Saturday, January 23, 2010

Is the Clothesline an Aesthetic Affront?

Are the local aesthetic police afraid of this?

It turns out that in some localities, hanging out the laundry in the backyard is forbidden by local ordinances.

For instance, according to Reuters wire of November 18, 2009, in Perkasie, Pennsylvania:
Carin Froehlich pegs her laundry to three clotheslines strung between trees outside her 18th-century farmhouse, knowing that her actions annoy local officials who have asked her to stop.... Although there are no formal laws in this southeast Pennsylvania town against drying laundry outside, a town official called Froehlich to ask her to stop drying clothes in the sun. And she received two anonymous notes from neighbors saying they did not want to see her underwear flapping about. "They said it made the place look like trailer trash," she said, in her yard across the street from a row of neat, suburban houses. "They said they didn't want to look at my 'unmentionables.'"
Or for instance, I was shocked to learn that in my own suburban community in Northern Virginia, hanging laundry outside is prohibited even in one's own yard. Prohibiting open air laundry drying seems to fly in the face of the need for energy saving and the romance of laundry.

Here are some reasons to hang out laundry.

1. Drying clothes outside on a line saves energy. Project Laundry List, which Reuters notes is promoting open air clothes drying, claims that dryers account for 10% to 15% of our domestic energy consumption. Clotheslines should be encouraged to reduce energy consumption--a simple proposition.

2. Air drying in the winter brings humidity into the house; air drying outside in the summer means the dryer is not producing more heat inside your home.

3. White laundry brightens up in the sun.

4. The sun sanitizes clothes.

5. Hanging up clothes is a simple pleasure that gives mild exercise.

6. Open-air dried sheets, towels, and pillow cases smell wonderful!

7. The dryer is noisy; air drying is silent or you hear the delicious flapping of sheets in the wind.

8. Suspense -- "Uh oh, looks like rain--will I get home in time to bring in the laundry?"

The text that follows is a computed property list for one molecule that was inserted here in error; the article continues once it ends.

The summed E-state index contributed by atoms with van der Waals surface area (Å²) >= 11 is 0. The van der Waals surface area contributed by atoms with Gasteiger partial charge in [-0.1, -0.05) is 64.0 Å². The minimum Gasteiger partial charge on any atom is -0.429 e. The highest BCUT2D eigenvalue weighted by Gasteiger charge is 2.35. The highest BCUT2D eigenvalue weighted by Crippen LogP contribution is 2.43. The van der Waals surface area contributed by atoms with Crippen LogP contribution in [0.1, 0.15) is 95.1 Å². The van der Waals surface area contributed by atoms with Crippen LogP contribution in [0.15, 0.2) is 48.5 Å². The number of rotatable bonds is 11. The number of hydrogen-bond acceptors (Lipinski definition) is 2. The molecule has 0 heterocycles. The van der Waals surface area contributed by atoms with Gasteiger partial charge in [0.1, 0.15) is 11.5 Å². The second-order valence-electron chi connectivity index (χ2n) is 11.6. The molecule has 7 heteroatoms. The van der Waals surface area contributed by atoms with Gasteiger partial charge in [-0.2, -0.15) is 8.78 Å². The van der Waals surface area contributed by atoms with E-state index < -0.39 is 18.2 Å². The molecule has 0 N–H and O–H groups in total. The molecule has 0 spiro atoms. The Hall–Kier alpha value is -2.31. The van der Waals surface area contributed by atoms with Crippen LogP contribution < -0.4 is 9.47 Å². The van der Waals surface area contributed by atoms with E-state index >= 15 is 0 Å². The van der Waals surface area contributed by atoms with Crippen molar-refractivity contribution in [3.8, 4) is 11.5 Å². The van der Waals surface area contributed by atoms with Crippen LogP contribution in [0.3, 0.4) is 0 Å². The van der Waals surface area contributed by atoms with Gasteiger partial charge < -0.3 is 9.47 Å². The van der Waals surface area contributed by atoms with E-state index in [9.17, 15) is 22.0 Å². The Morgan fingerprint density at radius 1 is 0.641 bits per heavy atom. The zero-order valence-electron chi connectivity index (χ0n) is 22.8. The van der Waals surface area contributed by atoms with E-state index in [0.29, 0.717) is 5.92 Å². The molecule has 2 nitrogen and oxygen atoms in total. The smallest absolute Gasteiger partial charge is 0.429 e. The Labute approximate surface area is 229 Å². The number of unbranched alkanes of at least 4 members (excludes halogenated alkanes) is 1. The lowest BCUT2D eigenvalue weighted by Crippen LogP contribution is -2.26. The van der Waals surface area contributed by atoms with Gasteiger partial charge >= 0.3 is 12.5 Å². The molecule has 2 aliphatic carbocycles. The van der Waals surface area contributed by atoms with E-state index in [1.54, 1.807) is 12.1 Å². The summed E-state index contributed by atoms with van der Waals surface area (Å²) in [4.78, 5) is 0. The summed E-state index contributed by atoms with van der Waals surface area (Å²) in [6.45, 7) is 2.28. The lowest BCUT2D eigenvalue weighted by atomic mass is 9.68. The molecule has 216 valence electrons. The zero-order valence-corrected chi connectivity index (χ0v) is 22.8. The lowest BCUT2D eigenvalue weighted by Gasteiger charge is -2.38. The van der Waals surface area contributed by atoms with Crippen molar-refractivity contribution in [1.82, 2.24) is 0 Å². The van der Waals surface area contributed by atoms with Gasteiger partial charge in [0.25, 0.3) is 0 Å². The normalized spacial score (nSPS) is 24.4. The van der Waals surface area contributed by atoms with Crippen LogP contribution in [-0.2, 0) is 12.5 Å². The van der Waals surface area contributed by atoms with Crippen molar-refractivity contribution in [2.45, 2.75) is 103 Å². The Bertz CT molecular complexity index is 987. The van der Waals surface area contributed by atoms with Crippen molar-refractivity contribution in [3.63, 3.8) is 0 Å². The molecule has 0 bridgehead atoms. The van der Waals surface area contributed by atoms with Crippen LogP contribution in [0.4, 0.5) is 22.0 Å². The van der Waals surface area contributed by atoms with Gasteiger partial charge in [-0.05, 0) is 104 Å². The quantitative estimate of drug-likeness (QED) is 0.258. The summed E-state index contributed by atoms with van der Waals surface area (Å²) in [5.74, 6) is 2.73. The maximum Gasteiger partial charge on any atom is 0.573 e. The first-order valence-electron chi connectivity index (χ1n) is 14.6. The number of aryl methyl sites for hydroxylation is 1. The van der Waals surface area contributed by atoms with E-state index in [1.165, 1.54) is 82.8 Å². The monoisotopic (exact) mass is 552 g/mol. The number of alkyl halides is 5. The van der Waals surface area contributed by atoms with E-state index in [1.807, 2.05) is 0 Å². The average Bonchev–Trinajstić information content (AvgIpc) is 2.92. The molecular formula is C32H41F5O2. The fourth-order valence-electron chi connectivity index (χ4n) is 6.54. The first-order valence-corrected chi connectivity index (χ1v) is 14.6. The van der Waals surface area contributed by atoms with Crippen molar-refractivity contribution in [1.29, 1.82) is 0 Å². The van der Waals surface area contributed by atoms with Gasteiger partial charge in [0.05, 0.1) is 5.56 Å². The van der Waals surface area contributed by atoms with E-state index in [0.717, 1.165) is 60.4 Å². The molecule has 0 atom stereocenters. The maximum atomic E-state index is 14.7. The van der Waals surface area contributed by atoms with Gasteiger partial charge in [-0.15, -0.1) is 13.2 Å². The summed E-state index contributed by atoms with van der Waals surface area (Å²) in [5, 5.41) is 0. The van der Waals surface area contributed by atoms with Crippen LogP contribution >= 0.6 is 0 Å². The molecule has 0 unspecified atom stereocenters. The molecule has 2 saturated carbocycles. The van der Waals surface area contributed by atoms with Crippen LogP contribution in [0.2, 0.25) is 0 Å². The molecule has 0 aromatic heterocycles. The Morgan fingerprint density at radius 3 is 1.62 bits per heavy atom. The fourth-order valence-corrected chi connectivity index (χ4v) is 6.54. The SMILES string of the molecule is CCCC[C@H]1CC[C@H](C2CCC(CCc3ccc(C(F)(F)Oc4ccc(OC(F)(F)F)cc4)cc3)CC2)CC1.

9. Clothes drying in the breeze are also an aesthetic pleasure--think of The Gates exhibit in Central Park in February 2005 by Christo and Jeanne-Claude!

If The Gates is art, why isn't this:

Tea towels out on the line. Search Flickr Clothesline for an impressive photo parade of clotheslines!


Mrs. Mordecai said...

I don't appreciate rules against clotheslines. Our homeowners' association doesn't allow them. Instead of seeing them as an eyesore, I think they're a symbol of home, and that people live here and care.

Linda said...

I definitely agree--I find it strange and against common sense. It seems hard to imagine a society in which it is commonplace for girls to wear mini skirts, neighbors should be affronted by seeing undies on the line!

Thomas at My Porch said...

I love the first laundry painting. It is really wonderful.

My parents live in a community that doesn't allow hanging out laundry. My mother has gotten around this by hanging out on her porch and hiding it by unrolling a bamboo screen across the width of the porch. Unfortunately it doesn't get the sun, but living in Arizona the clothes still get dry really fast.

Julia S. said...

I love #8 -- yes suspense is one of the spices of life.

Our community has a clause that it has to be approved. If you have any prayers for a laundry hanging hopeful say one for me this spring when I try to find a sunny spot in the yard that will meet the HOA approval. Or at least not their resistance.

Love the post and the beautiful pictures.

raidergirl3 said...

I love the look of laundry on the line. I don't hang my 'unmentionables' however, that's just me!

I used to especially love the look of the baby clothes hung on the line.

I just hopped over here from Nan's site - congrats on winning the books, btw, and have enjoyed looking around and reading your homage to the clothesline. I really liked the paintings too. I thought maybe you were from PEI with the title Under the Gables, but I see not.

Thomas at My Porch said...

Ever since I saw your post about laundry in paintings I have been meaning to post a wonderful image I have of a painting called A Woman's Work. I finally managed to do so today giving you credit for inspiring me.

cam said...

There was a Documentary on PBS about Women and their Clotheslines... LOVED IT... wish PBS would Re-Air it.....

Linda said...

Re-Air, so to speak! I hope so too. I didn't know about this--thank you.